Dealing With Overwhelm

Overwhelm. It is a term which is all too familiar to most of us. We are all dealing with an unprecedented amount of responsibilities and tasks on a regular basis. This can include work deadlines, shuttling our kids between home, school and their activities, doing the groceries, making dinner, getting your car’s oil changed, picking up the dry cleaning, keeping up with your household bills, helping your kids with their homework, balancing the monthly budget, managing your personal email messages, finding time to exercise, keeping up with your family and friends, and the list goes on and on. This is compounded by our use of advancing technology which amplifies the overwhelm by giving us easier access to information which we do not necessarily need and access to instant communication which just piles up our to do list.


The problem with overwhelm is that our body interprets it the same as an acute stress. This results in the release of stress hormones such as adrenalin and cortisol which prepare our body for the fight or flight response which is needed to deal with an actual threat but is actually harmful when perpetuated over time in states of chronic stress. Chronic stress will, eventually, weaken our immune system which leaves us susceptible to the effects of inflammation which is the main cause of chronic illness such as hypertension, diabetes mellitus, heart disease, stroke, Alzheimer’s disease and cancer.


So how do we deal with overwhelm and the resulting chronic stress and the effects it has on our immune system and our overall health? This may seem counterintuitive but the first thing you should do is to simply stop. Just stop what you are doing, sit in a comfortable position, focus on your breathing and go within. Do not focus on a specific thought or emotion but just focus your attention on your breath for at least a few minutes and longer if you can.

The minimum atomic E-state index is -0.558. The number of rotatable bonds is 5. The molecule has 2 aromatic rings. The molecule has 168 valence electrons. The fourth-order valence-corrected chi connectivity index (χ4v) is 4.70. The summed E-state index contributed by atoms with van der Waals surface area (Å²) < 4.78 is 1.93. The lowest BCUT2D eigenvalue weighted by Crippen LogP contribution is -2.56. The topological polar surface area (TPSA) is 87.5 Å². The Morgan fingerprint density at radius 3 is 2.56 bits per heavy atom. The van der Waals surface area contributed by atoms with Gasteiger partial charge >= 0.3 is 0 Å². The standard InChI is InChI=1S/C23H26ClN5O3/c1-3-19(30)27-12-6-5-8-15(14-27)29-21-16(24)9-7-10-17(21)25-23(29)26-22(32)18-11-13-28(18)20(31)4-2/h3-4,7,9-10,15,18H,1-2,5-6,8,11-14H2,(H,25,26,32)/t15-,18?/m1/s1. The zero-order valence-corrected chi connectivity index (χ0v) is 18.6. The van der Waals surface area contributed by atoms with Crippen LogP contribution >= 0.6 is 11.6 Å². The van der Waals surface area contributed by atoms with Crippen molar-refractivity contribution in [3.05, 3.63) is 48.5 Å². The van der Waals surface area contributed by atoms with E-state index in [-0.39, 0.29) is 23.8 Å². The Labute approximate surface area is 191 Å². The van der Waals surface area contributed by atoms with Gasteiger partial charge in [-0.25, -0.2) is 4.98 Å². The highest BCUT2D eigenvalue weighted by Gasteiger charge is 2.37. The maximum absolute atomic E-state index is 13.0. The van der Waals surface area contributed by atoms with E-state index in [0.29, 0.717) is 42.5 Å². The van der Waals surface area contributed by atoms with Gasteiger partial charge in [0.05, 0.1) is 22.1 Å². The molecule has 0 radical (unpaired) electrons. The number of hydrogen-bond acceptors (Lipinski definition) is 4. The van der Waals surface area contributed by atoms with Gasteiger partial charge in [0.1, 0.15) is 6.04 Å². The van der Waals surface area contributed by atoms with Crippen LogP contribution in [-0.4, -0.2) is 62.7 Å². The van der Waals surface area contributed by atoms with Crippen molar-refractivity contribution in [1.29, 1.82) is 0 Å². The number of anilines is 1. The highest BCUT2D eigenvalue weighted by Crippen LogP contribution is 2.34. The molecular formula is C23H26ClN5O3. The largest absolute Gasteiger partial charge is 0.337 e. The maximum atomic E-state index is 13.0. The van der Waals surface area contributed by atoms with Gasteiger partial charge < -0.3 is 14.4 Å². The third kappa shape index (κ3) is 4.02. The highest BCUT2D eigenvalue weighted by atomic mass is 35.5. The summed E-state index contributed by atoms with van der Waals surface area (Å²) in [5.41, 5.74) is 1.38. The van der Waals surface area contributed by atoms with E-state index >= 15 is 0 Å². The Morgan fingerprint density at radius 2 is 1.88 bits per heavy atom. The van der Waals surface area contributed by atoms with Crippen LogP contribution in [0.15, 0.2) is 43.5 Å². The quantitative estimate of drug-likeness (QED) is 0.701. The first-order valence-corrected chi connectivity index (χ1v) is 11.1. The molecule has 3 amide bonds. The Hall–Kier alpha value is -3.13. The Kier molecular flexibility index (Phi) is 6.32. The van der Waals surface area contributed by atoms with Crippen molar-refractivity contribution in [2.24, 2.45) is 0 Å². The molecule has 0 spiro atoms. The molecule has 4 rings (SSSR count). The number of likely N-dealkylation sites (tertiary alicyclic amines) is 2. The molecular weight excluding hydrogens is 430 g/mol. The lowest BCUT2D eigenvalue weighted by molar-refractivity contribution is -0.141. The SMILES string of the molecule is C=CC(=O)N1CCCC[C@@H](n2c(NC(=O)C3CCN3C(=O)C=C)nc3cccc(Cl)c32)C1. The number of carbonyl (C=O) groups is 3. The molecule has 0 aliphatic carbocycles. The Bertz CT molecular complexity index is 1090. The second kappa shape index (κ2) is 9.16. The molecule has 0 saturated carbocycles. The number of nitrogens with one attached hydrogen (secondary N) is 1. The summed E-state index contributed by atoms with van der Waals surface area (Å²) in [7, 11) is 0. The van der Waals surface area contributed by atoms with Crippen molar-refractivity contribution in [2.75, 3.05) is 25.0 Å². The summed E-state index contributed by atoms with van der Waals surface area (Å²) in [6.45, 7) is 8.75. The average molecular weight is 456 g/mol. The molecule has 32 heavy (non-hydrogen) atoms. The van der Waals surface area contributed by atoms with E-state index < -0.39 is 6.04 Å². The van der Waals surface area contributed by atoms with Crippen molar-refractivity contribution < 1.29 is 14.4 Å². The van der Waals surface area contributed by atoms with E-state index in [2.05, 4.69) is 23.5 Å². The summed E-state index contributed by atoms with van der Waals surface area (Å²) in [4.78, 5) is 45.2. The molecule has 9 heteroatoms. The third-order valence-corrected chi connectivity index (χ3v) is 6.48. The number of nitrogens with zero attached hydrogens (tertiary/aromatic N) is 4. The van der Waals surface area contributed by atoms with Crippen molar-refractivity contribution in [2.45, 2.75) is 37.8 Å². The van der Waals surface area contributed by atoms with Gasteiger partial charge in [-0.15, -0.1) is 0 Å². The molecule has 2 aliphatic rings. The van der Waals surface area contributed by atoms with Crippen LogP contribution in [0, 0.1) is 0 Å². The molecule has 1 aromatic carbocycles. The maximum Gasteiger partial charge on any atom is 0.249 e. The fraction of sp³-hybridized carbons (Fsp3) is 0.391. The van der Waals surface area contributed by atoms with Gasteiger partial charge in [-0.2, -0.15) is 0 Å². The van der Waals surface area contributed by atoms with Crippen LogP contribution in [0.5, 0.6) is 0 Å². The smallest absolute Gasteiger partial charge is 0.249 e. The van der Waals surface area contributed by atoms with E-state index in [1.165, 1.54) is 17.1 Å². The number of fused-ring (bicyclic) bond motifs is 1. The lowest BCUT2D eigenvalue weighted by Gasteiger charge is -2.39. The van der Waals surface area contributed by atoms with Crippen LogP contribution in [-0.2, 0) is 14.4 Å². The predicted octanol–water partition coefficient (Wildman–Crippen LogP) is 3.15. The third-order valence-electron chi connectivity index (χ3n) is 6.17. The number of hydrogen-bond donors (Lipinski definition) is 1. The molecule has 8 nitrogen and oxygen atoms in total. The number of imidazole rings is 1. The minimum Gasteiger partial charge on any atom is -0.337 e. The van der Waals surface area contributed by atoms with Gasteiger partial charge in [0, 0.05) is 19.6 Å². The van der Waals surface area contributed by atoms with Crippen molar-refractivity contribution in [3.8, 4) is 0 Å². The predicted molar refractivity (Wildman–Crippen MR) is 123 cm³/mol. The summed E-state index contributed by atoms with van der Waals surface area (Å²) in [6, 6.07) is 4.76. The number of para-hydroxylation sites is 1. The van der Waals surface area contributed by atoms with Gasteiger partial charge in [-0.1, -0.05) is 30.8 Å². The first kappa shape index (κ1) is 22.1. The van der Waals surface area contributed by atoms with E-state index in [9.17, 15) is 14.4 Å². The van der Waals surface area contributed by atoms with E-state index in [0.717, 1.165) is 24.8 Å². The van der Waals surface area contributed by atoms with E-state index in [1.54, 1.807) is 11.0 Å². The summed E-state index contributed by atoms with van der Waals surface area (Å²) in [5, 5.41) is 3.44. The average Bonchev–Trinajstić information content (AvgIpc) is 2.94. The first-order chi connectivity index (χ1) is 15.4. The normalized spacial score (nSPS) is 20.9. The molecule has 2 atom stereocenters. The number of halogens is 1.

The purpose of this is to get you out of the state of overwhelm. This is because when you are in a state of overwhelm your attention is scattered amongst all the different things that you think you have to do which does not allow you to perform any specific task effectively . By becoming still by closing your eyes and focusing your attention on something simple, such as your breath, this allows your mind to focus on one specific thing.


When you are able to do this, you can then effectively prioritize all the things on your to do list and focus on the most important or highest impact activity you can do in the moment. Once you complete one activity, you can then focus on the next most important task and so on and so forth until you are able to tackle everything you need to do with grace and ease. This is possible to do without becoming overwhelmed but it all starts with becoming still like I have described above.


This may seem like a form of meditation but if this does not resonate with you then simply call it what it is: stillness. I discuss this in more detail in my newly released book, ‘Healing From The Inside Out: Overcome Chronic Disease And Radically Change Your Life.’


Nauman Naeem MD


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